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FEBS J. 2008 Jan;275(1):44-58. Epub 2007 Dec 6.

Mutational analyses of human eIF5A-1--identification of amino acid residues critical for eIF5A activity and hypusine modification.

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  • 1Oral and Pharyngeal Cancer Branch, National Institute of Dental and Craniofacial Research, National Institutes of Health, Bethesda, MD 20892-4340, USA.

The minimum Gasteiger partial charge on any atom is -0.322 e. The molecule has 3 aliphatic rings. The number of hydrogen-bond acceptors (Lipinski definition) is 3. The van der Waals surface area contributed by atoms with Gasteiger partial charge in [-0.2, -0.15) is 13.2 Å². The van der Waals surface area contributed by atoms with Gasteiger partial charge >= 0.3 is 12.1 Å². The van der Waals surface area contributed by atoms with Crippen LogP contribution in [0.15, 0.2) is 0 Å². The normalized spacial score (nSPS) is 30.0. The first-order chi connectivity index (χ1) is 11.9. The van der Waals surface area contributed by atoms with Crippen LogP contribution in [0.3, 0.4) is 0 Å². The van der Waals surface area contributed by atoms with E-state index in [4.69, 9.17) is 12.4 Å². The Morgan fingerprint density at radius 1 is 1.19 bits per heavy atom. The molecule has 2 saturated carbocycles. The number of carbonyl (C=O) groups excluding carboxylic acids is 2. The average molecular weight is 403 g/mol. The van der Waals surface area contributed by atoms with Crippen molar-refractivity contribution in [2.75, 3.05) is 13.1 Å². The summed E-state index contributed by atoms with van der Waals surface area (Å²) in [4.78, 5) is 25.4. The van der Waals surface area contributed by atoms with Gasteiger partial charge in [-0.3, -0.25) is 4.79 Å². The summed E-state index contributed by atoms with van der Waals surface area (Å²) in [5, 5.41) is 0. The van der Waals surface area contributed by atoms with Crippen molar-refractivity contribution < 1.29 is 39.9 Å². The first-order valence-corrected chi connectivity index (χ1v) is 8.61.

The eukaryotic translation initiation factor 5A (eIF5A) is the only protein that contains hypusine [Nepsilon-(4-amino-2-hydroxybutyl)lysine], which is required for its activity. Hypusine is formed by post-translational modification of one specific lysine (Lys50 for human eIF5A) by deoxyhypusine synthase and deoxyhypusine hydroxylase. To investigate the features of eIF5A required for its activity, we generated 49 mutations in human eIF5A-1, with a single amino acid substitution at the highly conserved residues or with N-terminal or C-terminal truncations, and tested mutant proteins in complementing the growth of a Saccharomyces cerevisiae eIF5A null strain. Growth-supporting activity was abolished in only a few mutant eIF5As (K47D, G49A, K50A, K50D, K50I, K50R, G52A and K55A), with substitutions at or near the hypusine modification site or with truncation of 21 amino acids from either the N-terminus or C-terminus. The inactivity of the Lys50 substitution proteins is obviously due to lack of deoxyhypusine modification. In contrast, K47D and G49A were effective substrates for deoxyhypusine synthase, yet failed to support growth, suggesting critical roles of Lys47 and Gly49 in eIF5A activity, possibly in its interaction with effector(s). By use of a UBHY-R strain harboring genetically engineered unstable eIF5A, we present evidence for the primary function of eIF5A in protein synthesis. When selected eIF5A mutant proteins were tested for their activity in protein synthesis, a close correlation was observed between their ability to enhance protein synthesis and growth, lending further support for a central role of eIF5A in translation.

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